“Most of the places that I’ve found that are close to me are actually not close to me at all,” said London. “They’re three hours in one direction.”
Unfortunately, for transgender men and women residing in rural areas, this reality is all too common.
Rural transgender communities face daunting commutes to seek care tailored to the specific needs of transitioning individuals. A report released by the Movement Advancement Project (MAP) in 2019 found that 43% of transgender individuals in rural areas travel at least 50 miles one way in order to see their transgender-related medical care provider. Of that percentage, 27% commute at least 75 miles one way.
“Who wants to drive six hours by themselves?” said London. Such long commutes often interfere with patients’ professional, academic and social responsibilities.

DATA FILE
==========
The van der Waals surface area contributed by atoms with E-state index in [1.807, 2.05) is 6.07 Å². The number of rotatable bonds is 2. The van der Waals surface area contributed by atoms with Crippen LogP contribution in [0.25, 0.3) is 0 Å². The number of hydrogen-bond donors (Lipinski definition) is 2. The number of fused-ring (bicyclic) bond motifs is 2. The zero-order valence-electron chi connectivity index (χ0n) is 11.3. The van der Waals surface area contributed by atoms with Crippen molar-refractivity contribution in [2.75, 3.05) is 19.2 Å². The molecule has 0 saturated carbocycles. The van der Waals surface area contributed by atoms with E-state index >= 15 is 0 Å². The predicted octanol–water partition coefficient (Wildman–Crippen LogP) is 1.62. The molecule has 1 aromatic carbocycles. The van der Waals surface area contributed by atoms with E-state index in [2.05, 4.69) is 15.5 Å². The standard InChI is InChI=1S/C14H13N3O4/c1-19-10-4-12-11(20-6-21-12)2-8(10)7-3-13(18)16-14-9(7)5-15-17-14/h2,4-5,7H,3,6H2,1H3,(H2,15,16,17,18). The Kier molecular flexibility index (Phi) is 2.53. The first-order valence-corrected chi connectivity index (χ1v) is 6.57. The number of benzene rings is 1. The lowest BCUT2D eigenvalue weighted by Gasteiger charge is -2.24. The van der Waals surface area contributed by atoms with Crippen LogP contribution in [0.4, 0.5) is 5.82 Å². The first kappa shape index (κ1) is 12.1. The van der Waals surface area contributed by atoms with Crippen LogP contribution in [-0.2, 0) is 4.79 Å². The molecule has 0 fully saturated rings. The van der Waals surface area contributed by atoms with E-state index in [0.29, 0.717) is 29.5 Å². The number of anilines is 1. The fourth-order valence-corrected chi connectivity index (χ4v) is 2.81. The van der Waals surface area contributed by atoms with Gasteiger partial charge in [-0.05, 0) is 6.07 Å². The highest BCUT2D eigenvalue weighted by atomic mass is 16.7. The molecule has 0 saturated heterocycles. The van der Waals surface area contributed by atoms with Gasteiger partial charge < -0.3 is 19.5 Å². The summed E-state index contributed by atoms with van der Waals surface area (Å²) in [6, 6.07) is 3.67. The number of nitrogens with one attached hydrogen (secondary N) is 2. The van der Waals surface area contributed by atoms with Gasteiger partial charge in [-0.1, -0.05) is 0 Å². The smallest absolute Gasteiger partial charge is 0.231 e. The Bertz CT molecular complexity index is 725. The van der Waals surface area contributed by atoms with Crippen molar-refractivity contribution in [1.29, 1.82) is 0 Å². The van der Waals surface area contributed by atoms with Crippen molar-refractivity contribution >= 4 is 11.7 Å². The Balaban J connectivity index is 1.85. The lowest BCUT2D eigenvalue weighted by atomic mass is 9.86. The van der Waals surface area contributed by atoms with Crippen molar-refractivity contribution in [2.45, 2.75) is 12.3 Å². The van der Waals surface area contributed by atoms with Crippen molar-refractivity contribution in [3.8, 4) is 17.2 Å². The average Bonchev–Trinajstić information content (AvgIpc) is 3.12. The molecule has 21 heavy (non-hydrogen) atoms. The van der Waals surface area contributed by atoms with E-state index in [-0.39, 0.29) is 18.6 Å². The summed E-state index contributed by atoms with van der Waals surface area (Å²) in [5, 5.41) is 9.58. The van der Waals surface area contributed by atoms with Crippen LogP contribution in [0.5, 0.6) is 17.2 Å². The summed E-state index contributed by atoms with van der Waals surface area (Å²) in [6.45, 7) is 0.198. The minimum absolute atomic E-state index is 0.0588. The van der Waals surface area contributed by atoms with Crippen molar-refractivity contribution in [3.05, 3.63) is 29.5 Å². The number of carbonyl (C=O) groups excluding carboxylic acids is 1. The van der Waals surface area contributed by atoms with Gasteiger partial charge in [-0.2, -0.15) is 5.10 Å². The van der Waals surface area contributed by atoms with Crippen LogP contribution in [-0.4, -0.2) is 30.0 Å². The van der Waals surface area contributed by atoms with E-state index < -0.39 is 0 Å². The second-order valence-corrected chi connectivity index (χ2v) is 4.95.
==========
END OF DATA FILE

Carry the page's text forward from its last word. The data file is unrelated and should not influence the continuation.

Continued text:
For residents of rural America, finding a doctor that is willing and able to provide both effective and responsible trans-specific care remains a challenge. Most medical schools don’t provide sufficient education on the subject of trans-health, limiting the trans-health medical community to only the most self-motivated practitioners.
According to the National Transgender Discrimination Survey Report on Health and Healthcare, 19% of the sample surveyed reported that they were refused care based on their gender identity. Furthermore, 28% of those questioned stated they suffered harassment in medical settings while 50% reported having to instruct their medical providers about transgender care.
“Being transgender is about as common as Type 1 diabetes, and it’s just assumed that we all learned about Type 1 diabetes and treat it,” says Dr. Izzy Lowell, who specializes in transgender and gender nonconforming care.